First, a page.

Mum of two Melissa Calladine almost died after taking ‘nutrition pills’ endorsed by celebrity Jodie Marsh … story in the SUNDAY PEOPLE newspaper
Mum of two Melissa Calladine contacted Featureworld after she almost died after taking celebrity endorsed nutrition pills.
Melissa, 31, went into anaphylactic shock after taking just one tablet promoted by Jodie Marsh’s fitness programme.
Melissa, from Bridgend, who follows the former glamour model turned body builder on Instagram, claims her life is in ruins after suffering five more anaphylactic episodes related to the pills.
She said: “I almost died as a result of these pills. I used to be an out-going happy person. Now I suffer from extreme anxiety, terrified that having another attack will kill me and leave my children without their mum.”
Her shocking story comes as a top doctor calls for a ban on ‘damaging’ celebrity-endorsed social media ads promoting weight loss.
Prof Stephen Powis, NHS medical director said: “The risks of quick-fix weight-loss far outweigh the benefits, and advertising these products without a health warning is damaging and misleading.
“Highly influential celebrities are letting down the very people who look up to them by peddling products which are at best ineffective and at worst harmful.Social media firms have a duty to stamp out the practice of individuals and companies using their platform to target young people with products known to risk ill health.” Like many women Melissa, who is a single mum to Keira, nine, and Lewis, eight, claims she had no idea the tablets contained iodine, a substance she has a known allergy to.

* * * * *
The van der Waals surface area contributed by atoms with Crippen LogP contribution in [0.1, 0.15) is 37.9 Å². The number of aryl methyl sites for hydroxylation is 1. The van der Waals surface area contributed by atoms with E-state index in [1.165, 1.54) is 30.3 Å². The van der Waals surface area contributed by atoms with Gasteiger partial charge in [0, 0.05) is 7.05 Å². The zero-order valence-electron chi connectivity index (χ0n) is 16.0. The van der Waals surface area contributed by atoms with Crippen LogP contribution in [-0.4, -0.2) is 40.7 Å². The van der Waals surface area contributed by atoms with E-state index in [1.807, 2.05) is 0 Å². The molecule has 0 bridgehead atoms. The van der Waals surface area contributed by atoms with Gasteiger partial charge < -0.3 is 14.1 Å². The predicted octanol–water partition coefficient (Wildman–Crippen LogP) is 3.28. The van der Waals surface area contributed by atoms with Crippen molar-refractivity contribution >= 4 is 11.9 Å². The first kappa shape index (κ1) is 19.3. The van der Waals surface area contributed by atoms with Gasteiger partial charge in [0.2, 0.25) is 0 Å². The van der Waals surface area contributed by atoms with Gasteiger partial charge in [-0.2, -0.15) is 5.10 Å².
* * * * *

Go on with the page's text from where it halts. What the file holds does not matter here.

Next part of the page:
“There was no obvious warning on the packaging,” she says, “although it was listed on the ingredients it was so tiny that even when doctors first looked at it, they couldn’t find anything about iodine on it.”
Her nightmare began within minutes of taking one pill. She recalls: “I suddenly felt panicky and started shaking As I took a sip of water to calm myself down my bottom lip began to tingle and swell. I looked in the mirror and was horrified to see my bottom lip was massive and my tongue was also swollen
“Although I knew I had an allergy to iodine – diagnosed during a CT scan for a hernia when I had an iodine dye injected – I’d only got a slight rash before. I had never experienced a full blown anaphylactic shock in my life so I had no medication such as an epipen.” Fortunately Melissa managed to get help and after being rushed to hospital, she made a full recovery.
But she claims the pills have made her extra sensitive to other substances and she has since had further anaphylactic episodes. The last one almost put her in intensive care.
She has complained to Jodie Marsh customer services about the pills which she believes were not labelled clearly enough with the allergen. She decided to share her story as a warning to others contemplating buying pills online.
However, Jodie said while iodine is not listed under ingredients on the website, it is mentioned on the site and in the small print on the bottle. She said: “The product does say under ‘nutritional information’ on the website that it contains iodine – and it does say it on the bottle. If someone with a known iodine allergy takes it, there is nothing I can do about that.”
Melissa’s story appeared in the Sunday People. Read it here.
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